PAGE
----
Wounded Severely, Pirev ously lhe
ported Killed in Action.
Corp. Lee M. Andrews,
IS COMING BACK
(By United Press.)
Salonica. Dec. 10.--(By Mail.)
The primitive wooden wheeled Mace
donian oxcart has come into its own
at last after four years of war com
petition with the modern automobile
Thousands of the carts are being
used throughout Serbia for transport
of materials and food over rough
mountain roads where automobiles
afftnot make their way. The rapid
advance of the lFrench and Serbian
armies in thet:October push IW9h
EVEN MORE THAN
You1 can have the pain relieved,
o111 l rth tubhle, c(orleeed,
ia il illrv1 e 4) lllt health, all tor
tlhe all1llilI t very rea fl.niable
ISN'T THAT MORE THAN
I4- RI LT PUILD IZN G -31dr Pl.
1)R. HEINE, Mgr.
IADY IN ATTEND)AN(CE
Make, Your Appointment Today.
Your Shirts and
For That Good Laundry Work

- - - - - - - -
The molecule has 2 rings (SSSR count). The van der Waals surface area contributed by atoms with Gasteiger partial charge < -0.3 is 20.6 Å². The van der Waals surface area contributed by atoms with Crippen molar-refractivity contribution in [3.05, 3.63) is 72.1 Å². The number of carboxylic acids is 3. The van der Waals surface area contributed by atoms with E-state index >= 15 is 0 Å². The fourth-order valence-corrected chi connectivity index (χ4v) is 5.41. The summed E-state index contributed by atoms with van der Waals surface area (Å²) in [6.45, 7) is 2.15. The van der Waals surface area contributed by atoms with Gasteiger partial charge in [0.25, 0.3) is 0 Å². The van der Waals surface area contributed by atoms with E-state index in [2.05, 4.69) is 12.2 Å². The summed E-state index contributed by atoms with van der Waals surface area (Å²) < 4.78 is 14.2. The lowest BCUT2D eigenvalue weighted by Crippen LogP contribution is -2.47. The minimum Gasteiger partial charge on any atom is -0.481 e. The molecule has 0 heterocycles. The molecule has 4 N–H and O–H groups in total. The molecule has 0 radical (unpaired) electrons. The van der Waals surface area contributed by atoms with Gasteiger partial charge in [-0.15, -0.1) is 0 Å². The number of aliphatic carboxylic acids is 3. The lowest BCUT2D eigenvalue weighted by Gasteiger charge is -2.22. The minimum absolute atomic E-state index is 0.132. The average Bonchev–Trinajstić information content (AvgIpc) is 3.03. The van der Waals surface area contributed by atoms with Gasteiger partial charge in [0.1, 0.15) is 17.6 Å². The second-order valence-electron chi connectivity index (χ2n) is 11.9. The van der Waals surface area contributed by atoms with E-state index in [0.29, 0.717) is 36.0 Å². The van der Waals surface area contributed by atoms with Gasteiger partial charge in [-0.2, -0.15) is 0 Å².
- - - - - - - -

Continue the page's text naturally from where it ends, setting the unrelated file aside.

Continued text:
Independent Laundry Co.
SALE--ALL THIS WEEK--SALE
Men's Hats and Caps
BUY NOW AND SAVE FROM
50c TO $2.00
NICKERSON, The Hatter
112 W. PARK ST.
The Bulletin Publishing Co.
Office: 101 South Idaho Street, Butte, Montana
We now are prepared to handle your
and solicit your patronage. We
especially appeal to Organized
Labor for your undivided sup
port. With your assistance we
will make the Bulletin Publish
ing Company the biggest print
concern in the state of Montana
SEND IN YOUR PRINTING ORDERS
broke the resistance of Bulgaria,
taxed to the limit rail and auto trans
portation facilities, the more so be
cause a rout, systematically destroyed
all railroad lines and roads. Heavy
rains in the valleys and snow on the
mountain passes further inpeded au
tomobile service, and it was at this
juncture that the creaking, heavy
oxcarts were called into service.
These ponderous vehicles, con
veyed by even mdre ponderous water
buffaloes and oxen, make but a few
l.ilometers a day, but their progress
is certain. They travel in convoys,
init the drivers sleep beneath the
carts on the roadside when overtaken
by darkness. The animals are at
tached to the carts only by a wooden
yoke fastened to the cart tongue and
fitted around the beasts' neck like
an awkward collar.
(Special United Press Wire.)
London, Jan. '20.-The Bulgarian
cabinet has resigned, a Sofia dis
patch today announced.